Children: Bad for this Planet?


Joseph Hine FAITH Magazine November-December 2007

On the 6th May last the Sunday Times published an article which suggested that having large families was an ‘eco-crime.’ It quoted John Guillebaud, emeritus professor of family planning at University College London as saying: The effect on the planet of having one child less is an order of magnitude greater than all these other things we might do, such as switching off lights. An extra child is the equivalent of a lot of flights across the planet. The greatest thing anyone in Britain could do to help the future of the planet would be to have one less child.’

Children are not bad for the environment - it’s our selfishness that is bad for this planet. The root cause of climate change is our individualistic and materialistic lifestyle in the rich countries. We live alone in big houses, drive alone in big cars, and sit alone surrounded by our electronic gadgets.

For years we’ve been advised to look at children in terms of their financial viability. The logical extension of applying economic value to human life is euthanasia - killing non­productive members of society. In this new twist, we’re asked to look at children in terms of their carbon emissions. What’s next?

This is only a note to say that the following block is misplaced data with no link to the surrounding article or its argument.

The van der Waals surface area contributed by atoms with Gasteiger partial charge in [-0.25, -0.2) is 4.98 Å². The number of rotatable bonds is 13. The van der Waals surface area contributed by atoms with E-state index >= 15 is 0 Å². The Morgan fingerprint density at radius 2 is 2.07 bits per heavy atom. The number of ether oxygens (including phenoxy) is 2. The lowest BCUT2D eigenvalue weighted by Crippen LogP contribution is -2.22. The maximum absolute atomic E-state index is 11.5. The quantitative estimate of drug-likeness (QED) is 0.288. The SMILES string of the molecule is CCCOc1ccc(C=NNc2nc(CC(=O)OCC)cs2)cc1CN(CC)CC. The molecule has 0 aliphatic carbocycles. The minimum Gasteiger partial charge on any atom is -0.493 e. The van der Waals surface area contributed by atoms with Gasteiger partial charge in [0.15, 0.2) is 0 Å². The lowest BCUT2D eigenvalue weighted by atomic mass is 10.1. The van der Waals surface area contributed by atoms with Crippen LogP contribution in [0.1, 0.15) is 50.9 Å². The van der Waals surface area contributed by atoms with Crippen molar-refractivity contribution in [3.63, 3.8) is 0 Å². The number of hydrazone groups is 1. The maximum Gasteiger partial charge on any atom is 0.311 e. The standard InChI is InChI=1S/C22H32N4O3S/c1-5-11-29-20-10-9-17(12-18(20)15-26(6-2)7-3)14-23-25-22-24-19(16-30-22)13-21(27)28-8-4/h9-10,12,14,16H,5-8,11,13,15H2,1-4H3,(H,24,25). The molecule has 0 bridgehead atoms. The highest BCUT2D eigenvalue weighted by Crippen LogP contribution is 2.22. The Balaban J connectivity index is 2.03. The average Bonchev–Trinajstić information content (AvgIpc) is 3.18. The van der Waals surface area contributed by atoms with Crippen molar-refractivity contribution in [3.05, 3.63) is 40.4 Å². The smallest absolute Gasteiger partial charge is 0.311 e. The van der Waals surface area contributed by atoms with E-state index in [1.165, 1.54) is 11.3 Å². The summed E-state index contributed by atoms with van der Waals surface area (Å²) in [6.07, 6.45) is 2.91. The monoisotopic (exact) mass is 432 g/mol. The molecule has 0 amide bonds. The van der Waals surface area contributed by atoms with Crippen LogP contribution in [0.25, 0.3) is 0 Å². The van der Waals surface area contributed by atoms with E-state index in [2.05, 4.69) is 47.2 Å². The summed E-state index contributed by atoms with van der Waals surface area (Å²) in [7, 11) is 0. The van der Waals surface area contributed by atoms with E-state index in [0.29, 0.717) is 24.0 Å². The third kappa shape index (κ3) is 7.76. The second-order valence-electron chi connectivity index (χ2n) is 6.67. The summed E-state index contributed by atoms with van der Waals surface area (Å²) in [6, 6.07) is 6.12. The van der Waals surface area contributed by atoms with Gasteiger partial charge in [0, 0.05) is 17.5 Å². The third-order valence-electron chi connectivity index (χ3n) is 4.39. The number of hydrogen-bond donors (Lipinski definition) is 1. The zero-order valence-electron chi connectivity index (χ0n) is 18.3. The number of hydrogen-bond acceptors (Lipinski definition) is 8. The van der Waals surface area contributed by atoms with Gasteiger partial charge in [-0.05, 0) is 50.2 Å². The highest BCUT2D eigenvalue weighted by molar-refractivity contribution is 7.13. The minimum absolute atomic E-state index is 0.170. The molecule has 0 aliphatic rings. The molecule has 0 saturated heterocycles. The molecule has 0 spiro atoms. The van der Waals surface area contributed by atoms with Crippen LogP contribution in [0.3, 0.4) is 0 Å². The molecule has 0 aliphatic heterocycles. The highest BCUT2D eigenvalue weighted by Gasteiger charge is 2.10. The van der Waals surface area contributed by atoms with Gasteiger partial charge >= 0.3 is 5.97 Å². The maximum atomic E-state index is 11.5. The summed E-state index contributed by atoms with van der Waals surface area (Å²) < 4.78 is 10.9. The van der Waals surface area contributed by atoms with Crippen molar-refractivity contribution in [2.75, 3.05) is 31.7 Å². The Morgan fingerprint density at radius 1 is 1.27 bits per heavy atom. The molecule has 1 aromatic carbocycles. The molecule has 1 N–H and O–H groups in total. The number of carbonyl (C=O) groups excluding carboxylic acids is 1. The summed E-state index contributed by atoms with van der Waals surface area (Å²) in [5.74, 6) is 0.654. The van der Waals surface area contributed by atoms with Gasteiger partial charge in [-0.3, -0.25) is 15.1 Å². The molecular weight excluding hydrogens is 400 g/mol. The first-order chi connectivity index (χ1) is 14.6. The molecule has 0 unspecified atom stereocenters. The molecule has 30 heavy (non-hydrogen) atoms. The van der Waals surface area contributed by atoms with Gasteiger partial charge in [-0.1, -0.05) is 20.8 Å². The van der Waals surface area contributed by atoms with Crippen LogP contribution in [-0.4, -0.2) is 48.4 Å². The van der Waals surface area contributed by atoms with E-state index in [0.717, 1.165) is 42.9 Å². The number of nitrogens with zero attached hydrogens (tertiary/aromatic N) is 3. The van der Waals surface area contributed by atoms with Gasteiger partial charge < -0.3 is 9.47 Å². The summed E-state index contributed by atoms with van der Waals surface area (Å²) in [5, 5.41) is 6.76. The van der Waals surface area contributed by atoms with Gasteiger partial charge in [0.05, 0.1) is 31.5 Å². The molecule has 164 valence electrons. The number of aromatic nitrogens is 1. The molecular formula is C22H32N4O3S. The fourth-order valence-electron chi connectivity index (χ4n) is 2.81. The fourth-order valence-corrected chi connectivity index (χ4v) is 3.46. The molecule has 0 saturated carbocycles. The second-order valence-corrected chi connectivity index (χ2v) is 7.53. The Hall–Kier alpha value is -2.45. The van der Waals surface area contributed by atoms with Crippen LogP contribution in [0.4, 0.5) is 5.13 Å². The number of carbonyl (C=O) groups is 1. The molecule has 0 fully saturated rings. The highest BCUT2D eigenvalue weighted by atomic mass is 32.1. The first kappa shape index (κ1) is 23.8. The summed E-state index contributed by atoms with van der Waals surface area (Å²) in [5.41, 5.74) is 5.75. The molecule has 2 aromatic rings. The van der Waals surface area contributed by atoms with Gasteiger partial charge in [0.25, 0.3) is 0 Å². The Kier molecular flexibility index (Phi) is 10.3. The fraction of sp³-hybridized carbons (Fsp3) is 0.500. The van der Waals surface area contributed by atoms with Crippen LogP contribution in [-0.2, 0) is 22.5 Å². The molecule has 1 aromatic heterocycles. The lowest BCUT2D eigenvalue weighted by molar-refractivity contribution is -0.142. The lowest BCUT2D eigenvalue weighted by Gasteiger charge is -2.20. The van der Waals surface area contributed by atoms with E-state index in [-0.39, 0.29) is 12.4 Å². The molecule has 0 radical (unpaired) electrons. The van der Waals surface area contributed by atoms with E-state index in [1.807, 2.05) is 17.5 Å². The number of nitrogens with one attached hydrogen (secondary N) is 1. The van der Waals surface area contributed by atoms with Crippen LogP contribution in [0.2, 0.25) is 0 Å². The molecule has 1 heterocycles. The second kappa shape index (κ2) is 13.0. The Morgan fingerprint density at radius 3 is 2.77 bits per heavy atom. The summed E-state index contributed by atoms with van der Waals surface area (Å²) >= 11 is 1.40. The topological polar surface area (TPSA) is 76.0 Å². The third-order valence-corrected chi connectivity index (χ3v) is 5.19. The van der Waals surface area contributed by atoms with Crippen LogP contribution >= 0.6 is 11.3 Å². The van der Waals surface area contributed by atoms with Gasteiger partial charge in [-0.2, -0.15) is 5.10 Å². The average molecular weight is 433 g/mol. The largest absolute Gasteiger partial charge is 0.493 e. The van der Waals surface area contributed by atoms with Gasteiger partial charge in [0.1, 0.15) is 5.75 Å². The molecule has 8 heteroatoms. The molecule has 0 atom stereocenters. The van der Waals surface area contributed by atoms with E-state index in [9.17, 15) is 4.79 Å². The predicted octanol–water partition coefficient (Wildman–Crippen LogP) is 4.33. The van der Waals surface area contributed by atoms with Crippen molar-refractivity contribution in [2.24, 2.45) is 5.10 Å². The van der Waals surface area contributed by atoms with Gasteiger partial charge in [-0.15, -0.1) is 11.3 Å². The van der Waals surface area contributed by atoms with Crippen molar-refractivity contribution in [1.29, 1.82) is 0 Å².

The argument that the best we can do for the planet’s future is have fewer children is based on a flawed assumption: that we cannot change our lifestyle and consume less. More importantly, we need to recognise that each new life brings more to this world than economic burdens and carbon emissions. In the words of Indian poet Tagore, each child brings a ‘renewed message that God has not lost faith in mankind.’

Each of my three sons has his unique personality. There are times when they humble me with their simple generosity. There are also times when they nearly drive me to distraction. They have changed me and taught me much.

Raising children requires self-sacrifice, commitment, work and - most of all - love and caring. It takes the willingness to spend my time on others, rather than my own pursuits. These are the same values needed to stop the threat of climate change.

I have a suggestion for anyone serious about saving the planet: Let’s teach our children to want fewer things. And let’s teach them by example.

With thanks to bruderhof.com

Faith Magazine

November - December 2007